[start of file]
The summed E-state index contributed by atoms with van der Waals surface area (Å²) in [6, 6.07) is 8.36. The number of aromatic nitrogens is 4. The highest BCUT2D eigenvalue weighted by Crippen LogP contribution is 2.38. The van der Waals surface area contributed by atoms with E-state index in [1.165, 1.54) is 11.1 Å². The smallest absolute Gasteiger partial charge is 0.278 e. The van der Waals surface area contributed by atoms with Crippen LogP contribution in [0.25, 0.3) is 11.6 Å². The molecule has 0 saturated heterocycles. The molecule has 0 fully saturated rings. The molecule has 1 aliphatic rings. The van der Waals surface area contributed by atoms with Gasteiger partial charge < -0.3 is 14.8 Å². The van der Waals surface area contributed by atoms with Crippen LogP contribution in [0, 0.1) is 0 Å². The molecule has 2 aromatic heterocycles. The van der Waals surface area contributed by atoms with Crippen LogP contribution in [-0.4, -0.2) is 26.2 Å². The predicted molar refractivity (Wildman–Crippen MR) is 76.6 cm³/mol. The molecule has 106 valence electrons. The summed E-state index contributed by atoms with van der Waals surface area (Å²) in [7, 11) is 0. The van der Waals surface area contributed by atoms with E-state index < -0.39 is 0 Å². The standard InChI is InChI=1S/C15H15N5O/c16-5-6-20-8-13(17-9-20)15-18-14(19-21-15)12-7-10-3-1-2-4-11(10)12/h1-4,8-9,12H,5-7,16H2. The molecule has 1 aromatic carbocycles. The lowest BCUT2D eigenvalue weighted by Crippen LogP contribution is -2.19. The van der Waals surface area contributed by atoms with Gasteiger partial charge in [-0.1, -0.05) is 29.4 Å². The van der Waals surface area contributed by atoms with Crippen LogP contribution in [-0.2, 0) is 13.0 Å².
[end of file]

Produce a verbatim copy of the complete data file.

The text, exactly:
The summed E-state index contributed by atoms with van der Waals surface area (Å²) in [6, 6.07) is 8.36. The number of aromatic nitrogens is 4. The highest BCUT2D eigenvalue weighted by Crippen LogP contribution is 2.38. The van der Waals surface area contributed by atoms with E-state index in [1.165, 1.54) is 11.1 Å². The smallest absolute Gasteiger partial charge is 0.278 e. The van der Waals surface area contributed by atoms with Crippen LogP contribution in [0.25, 0.3) is 11.6 Å². The molecule has 0 saturated heterocycles. The molecule has 0 fully saturated rings. The molecule has 1 aliphatic rings. The van der Waals surface area contributed by atoms with Gasteiger partial charge < -0.3 is 14.8 Å². The van der Waals surface area contributed by atoms with Crippen LogP contribution in [0, 0.1) is 0 Å². The molecule has 2 aromatic heterocycles. The van der Waals surface area contributed by atoms with Crippen LogP contribution in [-0.4, -0.2) is 26.2 Å². The predicted molar refractivity (Wildman–Crippen MR) is 76.6 cm³/mol. The molecule has 106 valence electrons. The summed E-state index contributed by atoms with van der Waals surface area (Å²) in [7, 11) is 0. The van der Waals surface area contributed by atoms with E-state index < -0.39 is 0 Å². The standard InChI is InChI=1S/C15H15N5O/c16-5-6-20-8-13(17-9-20)15-18-14(19-21-15)12-7-10-3-1-2-4-11(10)12/h1-4,8-9,12H,5-7,16H2. The molecule has 1 aromatic carbocycles. The lowest BCUT2D eigenvalue weighted by Crippen LogP contribution is -2.19. The van der Waals surface area contributed by atoms with Gasteiger partial charge in [-0.1, -0.05) is 29.4 Å². The van der Waals surface area contributed by atoms with Crippen LogP contribution in [-0.2, 0) is 13.0 Å².